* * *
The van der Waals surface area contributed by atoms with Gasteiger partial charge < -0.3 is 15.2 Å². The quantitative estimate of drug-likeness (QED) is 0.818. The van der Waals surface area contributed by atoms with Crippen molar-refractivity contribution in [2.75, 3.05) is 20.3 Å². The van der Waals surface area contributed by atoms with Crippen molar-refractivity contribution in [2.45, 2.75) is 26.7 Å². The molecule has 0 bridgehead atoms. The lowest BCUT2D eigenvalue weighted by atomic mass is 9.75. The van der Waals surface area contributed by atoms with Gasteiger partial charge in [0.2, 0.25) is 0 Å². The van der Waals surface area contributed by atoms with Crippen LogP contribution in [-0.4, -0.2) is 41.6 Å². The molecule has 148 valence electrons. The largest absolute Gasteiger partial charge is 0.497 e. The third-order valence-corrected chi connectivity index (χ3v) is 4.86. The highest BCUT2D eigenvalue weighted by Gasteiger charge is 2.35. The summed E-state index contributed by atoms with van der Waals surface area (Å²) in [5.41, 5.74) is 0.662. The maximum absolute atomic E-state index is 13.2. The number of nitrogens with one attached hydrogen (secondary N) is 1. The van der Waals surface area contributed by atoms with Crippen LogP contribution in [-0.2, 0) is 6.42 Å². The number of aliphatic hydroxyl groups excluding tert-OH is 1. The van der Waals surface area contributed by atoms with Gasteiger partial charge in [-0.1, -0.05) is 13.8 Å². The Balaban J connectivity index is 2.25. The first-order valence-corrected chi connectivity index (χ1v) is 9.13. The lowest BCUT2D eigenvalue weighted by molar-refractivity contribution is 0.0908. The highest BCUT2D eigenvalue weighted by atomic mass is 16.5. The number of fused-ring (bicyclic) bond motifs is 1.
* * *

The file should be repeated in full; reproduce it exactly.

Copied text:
The van der Waals surface area contributed by atoms with Gasteiger partial charge < -0.3 is 15.2 Å². The quantitative estimate of drug-likeness (QED) is 0.818. The van der Waals surface area contributed by atoms with Crippen molar-refractivity contribution in [2.75, 3.05) is 20.3 Å². The van der Waals surface area contributed by atoms with Crippen molar-refractivity contribution in [2.45, 2.75) is 26.7 Å². The molecule has 0 bridgehead atoms. The lowest BCUT2D eigenvalue weighted by atomic mass is 9.75. The van der Waals surface area contributed by atoms with Gasteiger partial charge in [0.2, 0.25) is 0 Å². The van der Waals surface area contributed by atoms with Crippen LogP contribution in [-0.4, -0.2) is 41.6 Å². The molecule has 148 valence electrons. The largest absolute Gasteiger partial charge is 0.497 e. The third-order valence-corrected chi connectivity index (χ3v) is 4.86. The highest BCUT2D eigenvalue weighted by Gasteiger charge is 2.35. The summed E-state index contributed by atoms with van der Waals surface area (Å²) in [5.41, 5.74) is 0.662. The maximum absolute atomic E-state index is 13.2. The number of nitrogens with one attached hydrogen (secondary N) is 1. The van der Waals surface area contributed by atoms with Crippen LogP contribution in [-0.2, 0) is 6.42 Å². The number of aliphatic hydroxyl groups excluding tert-OH is 1. The van der Waals surface area contributed by atoms with Gasteiger partial charge in [-0.1, -0.05) is 13.8 Å². The Balaban J connectivity index is 2.25. The first-order valence-corrected chi connectivity index (χ1v) is 9.13. The lowest BCUT2D eigenvalue weighted by molar-refractivity contribution is 0.0908. The highest BCUT2D eigenvalue weighted by atomic mass is 16.5. The number of fused-ring (bicyclic) bond motifs is 1.